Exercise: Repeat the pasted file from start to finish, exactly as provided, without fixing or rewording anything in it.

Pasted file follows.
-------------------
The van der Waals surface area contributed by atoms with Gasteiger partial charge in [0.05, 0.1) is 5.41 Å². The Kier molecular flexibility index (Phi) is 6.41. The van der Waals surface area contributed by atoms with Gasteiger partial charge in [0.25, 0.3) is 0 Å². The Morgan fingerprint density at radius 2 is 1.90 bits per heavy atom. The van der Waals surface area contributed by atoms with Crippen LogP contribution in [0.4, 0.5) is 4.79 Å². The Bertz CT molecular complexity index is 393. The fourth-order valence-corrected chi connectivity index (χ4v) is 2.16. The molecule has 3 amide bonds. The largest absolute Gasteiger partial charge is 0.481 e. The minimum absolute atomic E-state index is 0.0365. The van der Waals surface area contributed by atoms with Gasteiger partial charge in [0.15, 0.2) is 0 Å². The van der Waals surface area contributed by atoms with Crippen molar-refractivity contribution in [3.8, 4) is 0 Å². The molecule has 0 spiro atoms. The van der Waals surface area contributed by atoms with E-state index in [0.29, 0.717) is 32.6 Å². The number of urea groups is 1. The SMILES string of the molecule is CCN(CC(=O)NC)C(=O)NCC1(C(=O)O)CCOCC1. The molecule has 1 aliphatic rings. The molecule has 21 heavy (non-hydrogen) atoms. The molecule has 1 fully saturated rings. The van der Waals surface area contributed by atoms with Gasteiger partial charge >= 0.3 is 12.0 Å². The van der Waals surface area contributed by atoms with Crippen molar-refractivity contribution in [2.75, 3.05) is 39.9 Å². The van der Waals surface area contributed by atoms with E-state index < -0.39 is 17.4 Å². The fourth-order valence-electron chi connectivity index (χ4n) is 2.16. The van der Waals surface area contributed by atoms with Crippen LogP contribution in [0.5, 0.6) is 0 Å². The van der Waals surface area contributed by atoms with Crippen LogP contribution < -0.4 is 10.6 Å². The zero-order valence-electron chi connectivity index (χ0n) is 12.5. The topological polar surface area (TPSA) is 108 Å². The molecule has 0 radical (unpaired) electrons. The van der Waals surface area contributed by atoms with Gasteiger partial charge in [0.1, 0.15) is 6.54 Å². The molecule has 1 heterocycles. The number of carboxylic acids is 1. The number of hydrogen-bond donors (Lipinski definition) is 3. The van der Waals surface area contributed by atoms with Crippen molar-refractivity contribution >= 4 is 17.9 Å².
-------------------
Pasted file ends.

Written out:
The van der Waals surface area contributed by atoms with Gasteiger partial charge in [0.05, 0.1) is 5.41 Å². The Kier molecular flexibility index (Phi) is 6.41. The van der Waals surface area contributed by atoms with Gasteiger partial charge in [0.25, 0.3) is 0 Å². The Morgan fingerprint density at radius 2 is 1.90 bits per heavy atom. The van der Waals surface area contributed by atoms with Crippen LogP contribution in [0.4, 0.5) is 4.79 Å². The Bertz CT molecular complexity index is 393. The fourth-order valence-corrected chi connectivity index (χ4v) is 2.16. The molecule has 3 amide bonds. The largest absolute Gasteiger partial charge is 0.481 e. The minimum absolute atomic E-state index is 0.0365. The van der Waals surface area contributed by atoms with Gasteiger partial charge in [0.15, 0.2) is 0 Å². The van der Waals surface area contributed by atoms with Crippen molar-refractivity contribution in [3.8, 4) is 0 Å². The molecule has 0 spiro atoms. The van der Waals surface area contributed by atoms with E-state index in [0.29, 0.717) is 32.6 Å². The number of urea groups is 1. The SMILES string of the molecule is CCN(CC(=O)NC)C(=O)NCC1(C(=O)O)CCOCC1. The molecule has 1 aliphatic rings. The molecule has 21 heavy (non-hydrogen) atoms. The molecule has 1 fully saturated rings. The van der Waals surface area contributed by atoms with Gasteiger partial charge >= 0.3 is 12.0 Å². The van der Waals surface area contributed by atoms with Crippen molar-refractivity contribution in [2.75, 3.05) is 39.9 Å². The van der Waals surface area contributed by atoms with E-state index < -0.39 is 17.4 Å². The fourth-order valence-electron chi connectivity index (χ4n) is 2.16. The van der Waals surface area contributed by atoms with Crippen LogP contribution in [0.5, 0.6) is 0 Å². The van der Waals surface area contributed by atoms with Crippen LogP contribution < -0.4 is 10.6 Å². The zero-order valence-electron chi connectivity index (χ0n) is 12.5. The topological polar surface area (TPSA) is 108 Å². The molecule has 0 radical (unpaired) electrons. The van der Waals surface area contributed by atoms with Gasteiger partial charge in [0.1, 0.15) is 6.54 Å². The molecule has 1 heterocycles. The number of carboxylic acids is 1. The number of hydrogen-bond donors (Lipinski definition) is 3. The van der Waals surface area contributed by atoms with Crippen molar-refractivity contribution >= 4 is 17.9 Å².